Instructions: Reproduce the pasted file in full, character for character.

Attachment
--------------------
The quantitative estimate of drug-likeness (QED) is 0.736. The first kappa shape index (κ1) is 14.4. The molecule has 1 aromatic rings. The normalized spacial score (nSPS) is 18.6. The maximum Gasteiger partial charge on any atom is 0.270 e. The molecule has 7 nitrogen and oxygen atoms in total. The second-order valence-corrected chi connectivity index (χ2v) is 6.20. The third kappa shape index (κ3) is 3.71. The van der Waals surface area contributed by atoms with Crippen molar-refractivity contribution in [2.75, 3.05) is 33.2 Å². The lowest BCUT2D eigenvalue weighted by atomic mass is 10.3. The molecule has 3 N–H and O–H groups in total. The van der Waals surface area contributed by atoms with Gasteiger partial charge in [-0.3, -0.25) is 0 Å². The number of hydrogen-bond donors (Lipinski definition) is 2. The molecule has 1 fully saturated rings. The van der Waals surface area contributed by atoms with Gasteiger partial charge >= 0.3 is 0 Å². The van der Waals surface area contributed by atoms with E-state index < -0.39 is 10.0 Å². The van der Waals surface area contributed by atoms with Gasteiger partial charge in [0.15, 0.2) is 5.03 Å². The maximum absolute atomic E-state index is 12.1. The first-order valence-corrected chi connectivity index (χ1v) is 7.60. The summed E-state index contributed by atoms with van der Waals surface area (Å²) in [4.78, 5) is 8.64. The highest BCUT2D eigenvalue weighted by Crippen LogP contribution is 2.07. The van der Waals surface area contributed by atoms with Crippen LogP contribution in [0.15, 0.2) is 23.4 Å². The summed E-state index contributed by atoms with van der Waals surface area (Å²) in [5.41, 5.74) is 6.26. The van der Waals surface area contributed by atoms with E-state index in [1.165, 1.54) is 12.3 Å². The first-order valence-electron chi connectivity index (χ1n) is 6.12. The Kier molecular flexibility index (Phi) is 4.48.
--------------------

The quantitative estimate of drug-likeness (QED) is 0.736. The first kappa shape index (κ1) is 14.4. The molecule has 1 aromatic rings. The normalized spacial score (nSPS) is 18.6. The maximum Gasteiger partial charge on any atom is 0.270 e. The molecule has 7 nitrogen and oxygen atoms in total. The second-order valence-corrected chi connectivity index (χ2v) is 6.20. The third kappa shape index (κ3) is 3.71. The van der Waals surface area contributed by atoms with Crippen molar-refractivity contribution in [2.75, 3.05) is 33.2 Å². The lowest BCUT2D eigenvalue weighted by atomic mass is 10.3. The molecule has 3 N–H and O–H groups in total. The van der Waals surface area contributed by atoms with Gasteiger partial charge in [-0.3, -0.25) is 0 Å². The number of hydrogen-bond donors (Lipinski definition) is 2. The molecule has 1 fully saturated rings. The van der Waals surface area contributed by atoms with Gasteiger partial charge >= 0.3 is 0 Å². The van der Waals surface area contributed by atoms with E-state index < -0.39 is 10.0 Å². The van der Waals surface area contributed by atoms with Gasteiger partial charge in [0.15, 0.2) is 5.03 Å². The maximum absolute atomic E-state index is 12.1. The first-order valence-corrected chi connectivity index (χ1v) is 7.60. The summed E-state index contributed by atoms with van der Waals surface area (Å²) in [4.78, 5) is 8.64. The highest BCUT2D eigenvalue weighted by Crippen LogP contribution is 2.07. The van der Waals surface area contributed by atoms with Crippen LogP contribution in [0.15, 0.2) is 23.4 Å². The summed E-state index contributed by atoms with van der Waals surface area (Å²) in [5.41, 5.74) is 6.26. The van der Waals surface area contributed by atoms with E-state index in [1.165, 1.54) is 12.3 Å². The first-order valence-electron chi connectivity index (χ1n) is 6.12. The Kier molecular flexibility index (Phi) is 4.48.